Location, Location, Location: Researching a Neighborhood Before You Buy

Doing your research on an area before making what could be a lifetime purchase is critical.

How do you investigate a potential neighborhood?

There are a number of factors and issues that should be considered in your evaluation. Some of them can be covered merely through by firsthand observation, others will have to be explored with the assistance of community and government organizations. While this may seem like overkill imagine spending $200,000 or $2,000,000 on a car before you know if it comes with tires and an engine. It's unfortunate that as consumers we research specifics on small electronics and automobiles more than we research community aspects that can affect a real estate purchase.

With online resources such as satellite imagery you will be able in most cases to get an aerial view of the neighborhood you want to purchase in. Unless you drive block by block, you may easily overlook community characteristics that can affect property use and value located in close proximity to your prospective home. Either visit the local police precinct or call to get current crime information. Review the U.S. Census for local demographics and community information. Spend an evening and or a weekend day exploring the neighborhood for yourself.

How far is your new neighborhood from your place of employment? How far is too far? Bottom line: check the driving time and traffic patterns, both coming and going, by driving the route you'll take. Are there any activities or facilities in the area that will make the trip more unpleasant or time consuming on specific days of the week? As an example, is there a bridge that backs up on Friday afternoons as people rush to their weekend retreats?

If you have children or anticipate having them, you'll want to check out the schools in the area. There is extensive information available online that discloses items like average test scores, local and national ratings. If your child is a gifted student, you'll want to inquire about accelerated courses. If your child needs special education opportunities, ask about them.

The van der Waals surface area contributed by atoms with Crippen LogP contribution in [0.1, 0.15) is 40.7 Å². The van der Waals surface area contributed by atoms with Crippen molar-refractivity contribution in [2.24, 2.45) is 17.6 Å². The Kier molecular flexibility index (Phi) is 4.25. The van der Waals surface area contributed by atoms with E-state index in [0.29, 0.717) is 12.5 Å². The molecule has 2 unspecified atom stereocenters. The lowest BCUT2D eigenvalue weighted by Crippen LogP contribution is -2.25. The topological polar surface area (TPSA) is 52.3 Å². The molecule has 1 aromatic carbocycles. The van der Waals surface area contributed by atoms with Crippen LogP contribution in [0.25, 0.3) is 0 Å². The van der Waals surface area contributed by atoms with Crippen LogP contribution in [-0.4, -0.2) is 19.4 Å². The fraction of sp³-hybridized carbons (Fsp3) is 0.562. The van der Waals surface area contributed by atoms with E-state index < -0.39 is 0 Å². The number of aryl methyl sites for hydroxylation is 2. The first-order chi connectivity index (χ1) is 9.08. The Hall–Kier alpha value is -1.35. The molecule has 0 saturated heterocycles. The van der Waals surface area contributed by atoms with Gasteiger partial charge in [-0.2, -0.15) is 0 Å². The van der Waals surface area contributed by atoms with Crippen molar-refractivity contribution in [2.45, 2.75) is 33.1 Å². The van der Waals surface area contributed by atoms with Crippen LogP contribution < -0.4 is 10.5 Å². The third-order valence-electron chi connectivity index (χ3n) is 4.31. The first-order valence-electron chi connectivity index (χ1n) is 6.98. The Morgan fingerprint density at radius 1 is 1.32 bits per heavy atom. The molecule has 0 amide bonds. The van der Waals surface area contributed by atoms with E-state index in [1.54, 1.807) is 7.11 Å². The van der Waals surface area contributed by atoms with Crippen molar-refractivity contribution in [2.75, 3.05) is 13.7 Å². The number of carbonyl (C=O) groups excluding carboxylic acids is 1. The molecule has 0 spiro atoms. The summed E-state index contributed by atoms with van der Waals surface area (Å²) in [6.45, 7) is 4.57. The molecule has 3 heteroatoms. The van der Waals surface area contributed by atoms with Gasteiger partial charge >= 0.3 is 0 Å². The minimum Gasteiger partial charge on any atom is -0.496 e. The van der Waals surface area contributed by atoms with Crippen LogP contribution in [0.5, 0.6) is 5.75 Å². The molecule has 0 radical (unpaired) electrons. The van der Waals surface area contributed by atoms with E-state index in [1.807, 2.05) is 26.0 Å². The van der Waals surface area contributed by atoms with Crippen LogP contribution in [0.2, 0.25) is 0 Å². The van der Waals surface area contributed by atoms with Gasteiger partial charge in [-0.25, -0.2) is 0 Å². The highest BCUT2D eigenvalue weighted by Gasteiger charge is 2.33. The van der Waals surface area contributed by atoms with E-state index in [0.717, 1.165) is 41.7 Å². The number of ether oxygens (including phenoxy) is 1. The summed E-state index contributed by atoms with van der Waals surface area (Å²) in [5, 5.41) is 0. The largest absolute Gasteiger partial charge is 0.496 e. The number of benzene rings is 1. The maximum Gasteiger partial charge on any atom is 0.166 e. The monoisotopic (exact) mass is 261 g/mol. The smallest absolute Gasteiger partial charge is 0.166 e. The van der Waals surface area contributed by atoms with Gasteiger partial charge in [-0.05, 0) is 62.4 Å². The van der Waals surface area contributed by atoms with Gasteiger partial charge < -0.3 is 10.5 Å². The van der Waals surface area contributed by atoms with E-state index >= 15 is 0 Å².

This may sound a bit picky, but you should visit and evaluate your local markets, shops and restaurants. Do they sell quality products? Is there a convenient place to purchase daily necessities such as milk, luncheon items, coffee, etc.? Do the local restaurants suit your taste? The answers to these questions may not factor substantially into your moving decision, but they are part of the equation and should at least be recognized and considered.

Availability of community services should not be overlooked. Is there a good hospital in the immediate vicinity? Do they have an emergency room? How about parks and a library? Visit these facilities and make sure they are adequate for your needs. You are about to make one of the biggest financial decisions of your life. Don't be timid. Ask questions, make notes and weigh all the pros and cons before deciding.

Here's a look at the current real estate market in Rye:

*Properties on the Market:            

Single Family- 133

Condominiums- 7

Cooperatives- 31

Rentals- 58

*Properties Rented/Sold ( last six months):    

Singe Family- 97

Condominiums- 9

Cooperatives- 19

Rentals- 110

Data from Westchester Putnam Multiple Listing Service as of July 12.

Vanessa Jones has more than 15 years of experience in real estate. She is the Vice-President of Paddington Stone Realty of Rye, LLC. Jones began selling real estate in New York in 2006. Prior to that, she owned and operated a private real estate firm in Beverly Hills, California. For more information, you can visit her web site, www.VanessaJonesWestchester.com. Her column, Rye Real Estate Update, will appear twice a month on Rye Patch.


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